FDA Panel Recommends Approval of Infliximab Biosimilar

Feb 10, 2016

An FDA committee has recommended approval of CT-P13 (Remsima), a biosimilar version of infliximab, for rheumatoid arthritis and other conditions.

An independent advisory US Food and Drug Administration (FDA) committee has recommended approval of CT-P13 (Remsima), a biosimilar version of infliximab, for rheumatoid arthritis (RA) and ankylosing spondylitis (SA), psoriasis, Crohn’s disease and ulcerative colitis.

The Arthritis Advisory Committee’s February 9 recommendation was based largely on clinical trial data about RA and SA provided by Celltrion and Pfizer. Infliximab is marketed as Remicade by Johnson & Johnson, and is indicated for RA, AS, psoriatic arthritis, plaque psoriasis, adult and pediatric Crohn's disease and adult ulcerative colitis.

The committee concluded that “based on the totality of the evidence, CT-P13 should receive licensure as a biosimilar product to US-licensed Remicade for each of the indications for which US-licensed Remicade is currently licensed and CT-P13 is eligible for licensure.”[[{"type":"media","view_mode":"media_crop","fid":"45803","attributes":{"alt":"@Planar/Shutterstock.com","class":"media-image media-image-right","id":"media_crop_3730669361539","media_crop_h":"0","media_crop_image_style":"-1","media_crop_instance":"5264","media_crop_rotate":"0","media_crop_scale_h":"0","media_crop_scale_w":"0","media_crop_w":"0","media_crop_x":"0","media_crop_y":"0","style":"font-size: 13.008px; line-height: 1.538em; float: right;","title":"@Planar/Shutterstock.com","typeof":"foaf:Image"}}]]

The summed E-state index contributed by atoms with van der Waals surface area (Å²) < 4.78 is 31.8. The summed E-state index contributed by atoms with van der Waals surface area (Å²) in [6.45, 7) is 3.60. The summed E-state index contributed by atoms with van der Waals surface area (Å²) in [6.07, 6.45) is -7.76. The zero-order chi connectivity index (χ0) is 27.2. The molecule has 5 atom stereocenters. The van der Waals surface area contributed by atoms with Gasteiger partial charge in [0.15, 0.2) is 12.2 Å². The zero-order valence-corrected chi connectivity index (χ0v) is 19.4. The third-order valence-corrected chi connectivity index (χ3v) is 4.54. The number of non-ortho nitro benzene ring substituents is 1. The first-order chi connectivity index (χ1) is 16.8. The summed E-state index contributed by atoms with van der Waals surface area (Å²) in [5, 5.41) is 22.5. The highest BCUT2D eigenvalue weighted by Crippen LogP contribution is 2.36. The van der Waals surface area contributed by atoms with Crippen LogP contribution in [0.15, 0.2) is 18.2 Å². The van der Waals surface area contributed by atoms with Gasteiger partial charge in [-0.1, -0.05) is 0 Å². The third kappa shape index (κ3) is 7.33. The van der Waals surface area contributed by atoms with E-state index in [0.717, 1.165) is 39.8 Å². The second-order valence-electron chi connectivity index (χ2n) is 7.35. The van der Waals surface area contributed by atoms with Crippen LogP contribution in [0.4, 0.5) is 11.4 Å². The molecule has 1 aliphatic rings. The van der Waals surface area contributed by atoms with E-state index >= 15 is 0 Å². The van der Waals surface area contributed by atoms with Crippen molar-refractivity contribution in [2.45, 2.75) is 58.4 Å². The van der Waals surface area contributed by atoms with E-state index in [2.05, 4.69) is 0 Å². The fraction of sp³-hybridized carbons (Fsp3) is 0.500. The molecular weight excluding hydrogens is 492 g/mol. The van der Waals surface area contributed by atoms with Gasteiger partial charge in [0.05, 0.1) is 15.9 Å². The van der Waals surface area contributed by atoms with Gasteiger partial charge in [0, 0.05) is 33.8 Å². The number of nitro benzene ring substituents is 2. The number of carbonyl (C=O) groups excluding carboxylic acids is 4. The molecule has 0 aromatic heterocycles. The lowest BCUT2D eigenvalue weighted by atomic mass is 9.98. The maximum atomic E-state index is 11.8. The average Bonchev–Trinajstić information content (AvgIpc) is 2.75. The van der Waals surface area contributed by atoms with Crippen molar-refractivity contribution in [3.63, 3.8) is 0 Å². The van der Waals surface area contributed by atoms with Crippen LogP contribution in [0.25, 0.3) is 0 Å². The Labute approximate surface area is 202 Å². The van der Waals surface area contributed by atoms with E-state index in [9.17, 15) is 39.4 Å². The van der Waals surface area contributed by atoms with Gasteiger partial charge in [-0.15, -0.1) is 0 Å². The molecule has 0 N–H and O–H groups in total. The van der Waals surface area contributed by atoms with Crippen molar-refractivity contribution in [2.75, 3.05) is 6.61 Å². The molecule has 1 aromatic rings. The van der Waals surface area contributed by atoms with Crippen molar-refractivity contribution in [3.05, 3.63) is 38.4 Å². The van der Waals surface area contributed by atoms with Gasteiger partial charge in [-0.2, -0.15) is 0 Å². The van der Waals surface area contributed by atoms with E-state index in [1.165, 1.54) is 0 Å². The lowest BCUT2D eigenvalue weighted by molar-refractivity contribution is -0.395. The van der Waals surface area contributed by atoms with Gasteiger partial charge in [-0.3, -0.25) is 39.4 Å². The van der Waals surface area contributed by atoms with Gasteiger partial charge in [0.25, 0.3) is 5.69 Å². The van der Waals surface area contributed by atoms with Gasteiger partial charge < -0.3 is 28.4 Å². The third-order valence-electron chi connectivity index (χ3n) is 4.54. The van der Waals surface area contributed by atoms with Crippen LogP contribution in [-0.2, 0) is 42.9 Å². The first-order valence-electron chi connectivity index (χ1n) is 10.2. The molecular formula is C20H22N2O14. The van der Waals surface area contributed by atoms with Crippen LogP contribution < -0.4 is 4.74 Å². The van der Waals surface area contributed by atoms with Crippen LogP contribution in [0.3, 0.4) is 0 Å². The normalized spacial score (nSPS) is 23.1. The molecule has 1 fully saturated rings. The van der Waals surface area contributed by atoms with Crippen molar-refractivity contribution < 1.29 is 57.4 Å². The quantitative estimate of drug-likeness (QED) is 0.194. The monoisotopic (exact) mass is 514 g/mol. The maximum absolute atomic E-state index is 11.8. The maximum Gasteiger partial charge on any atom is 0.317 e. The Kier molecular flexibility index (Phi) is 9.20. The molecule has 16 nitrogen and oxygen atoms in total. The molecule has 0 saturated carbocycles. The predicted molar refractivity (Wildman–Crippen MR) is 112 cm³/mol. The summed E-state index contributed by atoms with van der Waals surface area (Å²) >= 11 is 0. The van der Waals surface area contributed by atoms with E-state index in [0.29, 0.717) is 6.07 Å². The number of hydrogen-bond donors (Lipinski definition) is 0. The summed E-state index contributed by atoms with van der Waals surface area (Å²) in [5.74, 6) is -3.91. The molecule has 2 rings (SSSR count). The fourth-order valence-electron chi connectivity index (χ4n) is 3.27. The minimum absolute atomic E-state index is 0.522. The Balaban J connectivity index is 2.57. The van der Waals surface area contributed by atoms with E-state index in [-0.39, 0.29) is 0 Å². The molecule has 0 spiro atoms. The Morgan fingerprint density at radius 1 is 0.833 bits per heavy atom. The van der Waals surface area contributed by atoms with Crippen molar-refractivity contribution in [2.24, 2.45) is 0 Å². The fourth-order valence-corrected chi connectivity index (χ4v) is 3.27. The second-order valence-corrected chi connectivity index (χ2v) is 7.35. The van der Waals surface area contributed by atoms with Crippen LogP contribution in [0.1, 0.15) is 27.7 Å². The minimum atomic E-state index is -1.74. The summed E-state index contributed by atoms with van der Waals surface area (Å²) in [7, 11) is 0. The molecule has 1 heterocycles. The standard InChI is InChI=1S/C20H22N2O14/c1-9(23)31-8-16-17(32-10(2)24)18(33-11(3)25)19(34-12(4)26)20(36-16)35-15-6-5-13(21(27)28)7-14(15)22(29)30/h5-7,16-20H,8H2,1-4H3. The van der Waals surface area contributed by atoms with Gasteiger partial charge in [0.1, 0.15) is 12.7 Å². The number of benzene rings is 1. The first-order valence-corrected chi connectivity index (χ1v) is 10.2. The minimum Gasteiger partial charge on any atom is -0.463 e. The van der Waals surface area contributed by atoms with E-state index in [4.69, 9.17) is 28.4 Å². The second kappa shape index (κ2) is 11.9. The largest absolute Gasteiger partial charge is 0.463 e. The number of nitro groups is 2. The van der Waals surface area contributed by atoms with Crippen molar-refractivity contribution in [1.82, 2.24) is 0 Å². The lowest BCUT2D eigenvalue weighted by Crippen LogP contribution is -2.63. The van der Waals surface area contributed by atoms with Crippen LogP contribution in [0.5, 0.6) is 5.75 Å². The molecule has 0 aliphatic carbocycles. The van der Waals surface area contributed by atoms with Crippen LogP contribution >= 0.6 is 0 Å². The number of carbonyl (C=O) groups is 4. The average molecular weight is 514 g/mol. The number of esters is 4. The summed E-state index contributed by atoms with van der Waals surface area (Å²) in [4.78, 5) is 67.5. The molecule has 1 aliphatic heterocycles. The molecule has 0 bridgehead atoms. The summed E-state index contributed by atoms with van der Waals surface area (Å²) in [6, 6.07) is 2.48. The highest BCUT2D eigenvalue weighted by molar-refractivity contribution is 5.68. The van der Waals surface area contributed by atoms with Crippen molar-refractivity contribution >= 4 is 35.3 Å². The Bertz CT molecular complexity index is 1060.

Johnson & Johnson objected to the extrapolation of trial data for RA and SA to inflammatory bowel disease (IBD), for which CT-P13 was not tested directly.

“We believe that the data to date, absent of direct comparisons of CT-P13 and REMICADE in patients with inflammatory bowel disease, leave uncertainty about whether differences in safety or efficacy may emerge for patients,” said Johnson & Johnson Chief Biotechnology Officer Jay Siegel, MD, immediately after the advisory committee meeting.

Remicade’s mechanism of action, pharmacokinetics, immunogenicity and safety profile are different in IBD than in RA and SA, he said.

In the meeting, Dr. Siegel remarked that CT-P13 “differs from REMICADE with regard to a number of chemical and physical attributes including glycosylation, glycation, and aggregation,” and that these differences could potentially impact drug function for patients with IBD.

Some advisory panel members “share our concerns regarding residual uncertainty” about CT-P13’s use with IBD, he said after the meeting. “We hope that FDA carefully considers both our detailed written testimony and the concerns voiced today on extrapolation.”

In Celltrion’s briefing document for the advisory committee, the company noted that concomitant immunosuppression with methotrexate, azathioprine and steroids might impact safety for patients with IBD, but concluded that it “is not anticipated that CT-P13 and Remicade will have different safety profiles in IBD patients under similar conditions of use as per approved label.”

 

References:

Celltrion, CT-P13, FDA Advisory Committee Briefing 

Document

, February 9, 2016 Arthritis Advisory Committee (AAC) Meeting, February 9, 2016, 

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